It delights me to no end when a consulting client receives my draft deliverable of a business plan for their new program and their response is “this is amazing!” In this case the client is Carnegie Hall, and I’m working on helping them build an online community filled with content and resources that helps musicians become citizen-artists. Talk about a dream mashup of everything I love: art, activism, business, technology, and making the world a better place through building community. Updates coming soon with ways for you to get involved and access the resources yourself!
I’m navigating my way through a tricky ethical dilemma, one of the toughest I’ve ever had to wrestle. And I’m realizing that getting through it is a bit like managing through the stages of grief: denial, anger, bargaining, depression, and acceptance. Because when you’re disappointed, when something and someone turns out to be different than you imagined them to be, you do experience a kind of death, a death of your own point-of-view. To get to a healthy mind shift, you grieve. I’m sharing where I am with my dilemma after some good conversations yesterday with people I trust, and whom I’m lucky and grateful to have in my life because I hope sharing my story will help you, too.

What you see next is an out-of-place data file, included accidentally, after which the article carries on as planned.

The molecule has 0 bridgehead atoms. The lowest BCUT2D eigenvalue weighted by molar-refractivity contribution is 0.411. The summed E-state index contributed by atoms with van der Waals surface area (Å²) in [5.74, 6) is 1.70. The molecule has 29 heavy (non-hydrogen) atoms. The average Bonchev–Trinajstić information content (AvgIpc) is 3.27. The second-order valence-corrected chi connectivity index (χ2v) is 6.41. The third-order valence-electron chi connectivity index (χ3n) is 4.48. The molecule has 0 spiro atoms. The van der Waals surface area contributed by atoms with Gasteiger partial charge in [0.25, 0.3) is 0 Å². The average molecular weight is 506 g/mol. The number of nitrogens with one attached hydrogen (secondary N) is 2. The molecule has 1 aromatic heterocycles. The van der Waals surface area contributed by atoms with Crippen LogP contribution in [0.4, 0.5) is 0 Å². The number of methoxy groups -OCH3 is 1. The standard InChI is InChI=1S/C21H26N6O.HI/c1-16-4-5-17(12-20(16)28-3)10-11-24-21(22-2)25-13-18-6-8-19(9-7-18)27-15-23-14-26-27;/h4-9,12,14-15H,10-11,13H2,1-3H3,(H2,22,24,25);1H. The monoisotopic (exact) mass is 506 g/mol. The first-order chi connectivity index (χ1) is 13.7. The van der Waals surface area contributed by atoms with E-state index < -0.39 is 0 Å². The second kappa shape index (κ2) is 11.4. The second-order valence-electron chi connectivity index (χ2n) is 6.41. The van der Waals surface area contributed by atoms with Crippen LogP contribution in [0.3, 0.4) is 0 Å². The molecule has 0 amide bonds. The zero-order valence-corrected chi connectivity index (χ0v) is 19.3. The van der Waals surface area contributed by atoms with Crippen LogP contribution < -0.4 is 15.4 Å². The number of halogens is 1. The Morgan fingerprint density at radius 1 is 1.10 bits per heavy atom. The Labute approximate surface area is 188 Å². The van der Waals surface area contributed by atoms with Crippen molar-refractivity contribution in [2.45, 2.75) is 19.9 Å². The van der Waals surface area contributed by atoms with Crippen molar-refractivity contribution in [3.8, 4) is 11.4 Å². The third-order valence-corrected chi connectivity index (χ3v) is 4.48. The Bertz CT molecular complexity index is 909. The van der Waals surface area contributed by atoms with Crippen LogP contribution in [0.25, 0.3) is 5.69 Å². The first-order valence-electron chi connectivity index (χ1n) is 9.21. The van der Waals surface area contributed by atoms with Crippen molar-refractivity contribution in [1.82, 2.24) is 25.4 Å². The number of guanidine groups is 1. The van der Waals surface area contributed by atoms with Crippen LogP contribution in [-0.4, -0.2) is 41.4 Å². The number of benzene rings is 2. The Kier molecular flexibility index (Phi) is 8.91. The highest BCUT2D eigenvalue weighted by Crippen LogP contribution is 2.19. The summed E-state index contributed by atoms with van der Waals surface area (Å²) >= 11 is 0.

Honestly, when I was first faced with this situation, I was flat-out confused. I couldn’t figure out for the life of me what the hell was going on. It all seemed so mind-boggling that I was sure I was misunderstanding something. What I was seeing, hearing, and experiencing couldn’t possibly be happening. Surely, perceptive, planning expert me would have seen this coming. (Turns out, no I didn’t see it coming AT ALL.)
This is a tough one for me because I can be very quick to anger (I’m Sicilian so the boiling of blood comes rather easily to me), and I also have a very difficult time expressing anger because I feel a tremendous amount of guilt when I do. Meg Ryan’s character in You’ve Got Mail makes me feel seen! But once I realized that I couldn’t deny the situation I’m in, ooof, the anger came pouring out of my mind (though thankfully not out of my mouth!) And of course anger is always laced with fear, disappointment, and embarrassment. How could I have gotten myself into this situation AGAIN? I have read this book before, and I know how it ends, and I vowed the last time I read this book that I wouldn’t get myself in a situation like this again. I would do everything I could to avoid it. I would ask the right questions. Do my research. Listen to my gut. And despite all my best efforts, here I am, again, with my grief, and really pissed about it.